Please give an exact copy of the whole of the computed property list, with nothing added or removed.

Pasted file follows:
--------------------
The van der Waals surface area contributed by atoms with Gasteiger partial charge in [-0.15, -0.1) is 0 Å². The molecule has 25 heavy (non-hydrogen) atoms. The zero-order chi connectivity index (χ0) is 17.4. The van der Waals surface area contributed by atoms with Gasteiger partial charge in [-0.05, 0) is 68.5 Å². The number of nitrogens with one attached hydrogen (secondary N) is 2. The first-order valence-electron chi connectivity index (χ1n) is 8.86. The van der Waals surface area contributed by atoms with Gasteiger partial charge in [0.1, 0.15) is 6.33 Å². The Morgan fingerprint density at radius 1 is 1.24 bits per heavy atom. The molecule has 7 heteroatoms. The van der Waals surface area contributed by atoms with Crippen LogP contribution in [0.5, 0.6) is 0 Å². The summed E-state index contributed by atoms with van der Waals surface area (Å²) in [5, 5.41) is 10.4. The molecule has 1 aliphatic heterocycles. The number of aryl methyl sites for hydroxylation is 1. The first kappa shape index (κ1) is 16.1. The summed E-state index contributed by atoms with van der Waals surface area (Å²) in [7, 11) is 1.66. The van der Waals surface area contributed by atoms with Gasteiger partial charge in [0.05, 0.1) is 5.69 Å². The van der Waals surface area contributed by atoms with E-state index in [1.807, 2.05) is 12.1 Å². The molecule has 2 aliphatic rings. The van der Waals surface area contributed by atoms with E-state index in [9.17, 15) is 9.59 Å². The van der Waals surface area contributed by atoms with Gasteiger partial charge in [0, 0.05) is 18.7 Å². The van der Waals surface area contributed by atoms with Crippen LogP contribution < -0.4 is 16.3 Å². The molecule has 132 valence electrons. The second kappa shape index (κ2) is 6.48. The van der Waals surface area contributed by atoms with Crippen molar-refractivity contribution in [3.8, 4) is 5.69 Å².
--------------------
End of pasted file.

The van der Waals surface area contributed by atoms with Gasteiger partial charge in [-0.15, -0.1) is 0 Å². The molecule has 25 heavy (non-hydrogen) atoms. The zero-order chi connectivity index (χ0) is 17.4. The van der Waals surface area contributed by atoms with Gasteiger partial charge in [-0.05, 0) is 68.5 Å². The number of nitrogens with one attached hydrogen (secondary N) is 2. The first-order valence-electron chi connectivity index (χ1n) is 8.86. The van der Waals surface area contributed by atoms with Gasteiger partial charge in [0.1, 0.15) is 6.33 Å². The Morgan fingerprint density at radius 1 is 1.24 bits per heavy atom. The molecule has 7 heteroatoms. The van der Waals surface area contributed by atoms with Crippen LogP contribution in [0.5, 0.6) is 0 Å². The summed E-state index contributed by atoms with van der Waals surface area (Å²) in [5, 5.41) is 10.4. The molecule has 1 aliphatic heterocycles. The number of aryl methyl sites for hydroxylation is 1. The first kappa shape index (κ1) is 16.1. The summed E-state index contributed by atoms with van der Waals surface area (Å²) in [7, 11) is 1.66. The van der Waals surface area contributed by atoms with Gasteiger partial charge in [0.05, 0.1) is 5.69 Å². The van der Waals surface area contributed by atoms with E-state index in [1.807, 2.05) is 12.1 Å². The molecule has 2 aliphatic rings. The van der Waals surface area contributed by atoms with E-state index in [9.17, 15) is 9.59 Å². The van der Waals surface area contributed by atoms with Gasteiger partial charge in [0, 0.05) is 18.7 Å². The van der Waals surface area contributed by atoms with Crippen LogP contribution < -0.4 is 16.3 Å². The molecule has 132 valence electrons. The second kappa shape index (κ2) is 6.48. The van der Waals surface area contributed by atoms with Crippen molar-refractivity contribution in [3.8, 4) is 5.69 Å².